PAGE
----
A report from Startup Genome found that 92% of all startups fail within the first 3 years. For those considering starting their own entrepreneurial journey, this cold statistic may be demoralizing. In order to survive and join the 8% of successful startups, entrepreneurs must learn valuable lessons from founders who failed before them.
Fortunately, the #1 killer of startups has nothing to do with cash, competition, or even the state of the economy. Research from CB Insights found the number-one reason for startup failure is the lack of a market need for their product.
“Why do so many founders build things no one wants? Because they begin by trying to think of startup ideas,” said Paul Graham, co-founder of Y Combinator. “[This] doesn’t merely yield few good ideas; it yields bad ideas that sound plausible enough to fool you into working on them.”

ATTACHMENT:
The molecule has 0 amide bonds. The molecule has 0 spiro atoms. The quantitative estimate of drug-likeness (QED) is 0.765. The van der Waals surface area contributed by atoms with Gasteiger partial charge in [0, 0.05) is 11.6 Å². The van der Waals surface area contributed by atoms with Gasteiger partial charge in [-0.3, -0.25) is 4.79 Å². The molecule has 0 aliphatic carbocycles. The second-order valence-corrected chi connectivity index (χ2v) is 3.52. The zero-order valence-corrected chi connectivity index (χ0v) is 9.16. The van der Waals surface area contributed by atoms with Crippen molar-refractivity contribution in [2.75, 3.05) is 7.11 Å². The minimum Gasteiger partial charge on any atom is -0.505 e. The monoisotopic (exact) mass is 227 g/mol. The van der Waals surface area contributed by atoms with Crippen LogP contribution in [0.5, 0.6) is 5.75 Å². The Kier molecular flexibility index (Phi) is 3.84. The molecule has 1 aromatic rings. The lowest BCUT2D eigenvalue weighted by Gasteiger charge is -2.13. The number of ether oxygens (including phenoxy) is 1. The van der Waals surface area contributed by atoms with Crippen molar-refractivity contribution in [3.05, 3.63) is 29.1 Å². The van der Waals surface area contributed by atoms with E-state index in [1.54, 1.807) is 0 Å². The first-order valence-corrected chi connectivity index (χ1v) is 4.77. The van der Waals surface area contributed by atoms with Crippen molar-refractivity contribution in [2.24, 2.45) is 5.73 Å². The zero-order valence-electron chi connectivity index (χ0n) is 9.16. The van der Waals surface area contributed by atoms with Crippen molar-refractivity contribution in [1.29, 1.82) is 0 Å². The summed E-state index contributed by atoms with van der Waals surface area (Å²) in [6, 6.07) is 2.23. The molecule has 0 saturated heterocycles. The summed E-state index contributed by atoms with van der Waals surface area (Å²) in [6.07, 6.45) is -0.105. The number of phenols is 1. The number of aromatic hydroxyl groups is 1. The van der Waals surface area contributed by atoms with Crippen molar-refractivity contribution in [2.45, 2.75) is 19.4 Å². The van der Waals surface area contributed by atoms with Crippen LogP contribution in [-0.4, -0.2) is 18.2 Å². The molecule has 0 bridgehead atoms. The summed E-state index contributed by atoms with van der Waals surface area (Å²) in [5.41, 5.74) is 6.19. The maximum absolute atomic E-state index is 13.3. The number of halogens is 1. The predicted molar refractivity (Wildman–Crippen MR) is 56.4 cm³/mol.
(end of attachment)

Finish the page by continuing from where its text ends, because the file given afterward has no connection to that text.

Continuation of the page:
Instead of focusing on problems to be solved, founders build startups around novelty products and services that customers never asked for. This occurs when entrepreneurs fail to validate their product with customers, likely inspired by famous quotes such as this oft-cited tidbit from Apple co-founder Steve Jobs: “A lot of times, people don’t know what they want until you show it to them.” Or Henry Ford, Founder of Ford Motor: “If I had asked people what they wanted, they would have said ‘faster horses.’”
These ideas represent the management strategies behind just two successful entrepreneurs, not the millions of failed startups who tried to provide the world with what they needed instead of what they wanted.
“If you address a market that really wants your product — if the dogs are eating the dog food — then you can screw up almost everything in the company and you will succeed,” said Andy Rachleff, CEO of Wealthfront. “Conversely, if you’re really good at execution but the dogs don’t want to eat the dog food, you have no chance of winning.”
Entrepreneurs should take heart after learning the #1 cause of startup failure. Despite low startup success rates, founders can drastically improve their odds of survival if they simply focus on creating products that satisfy a market need.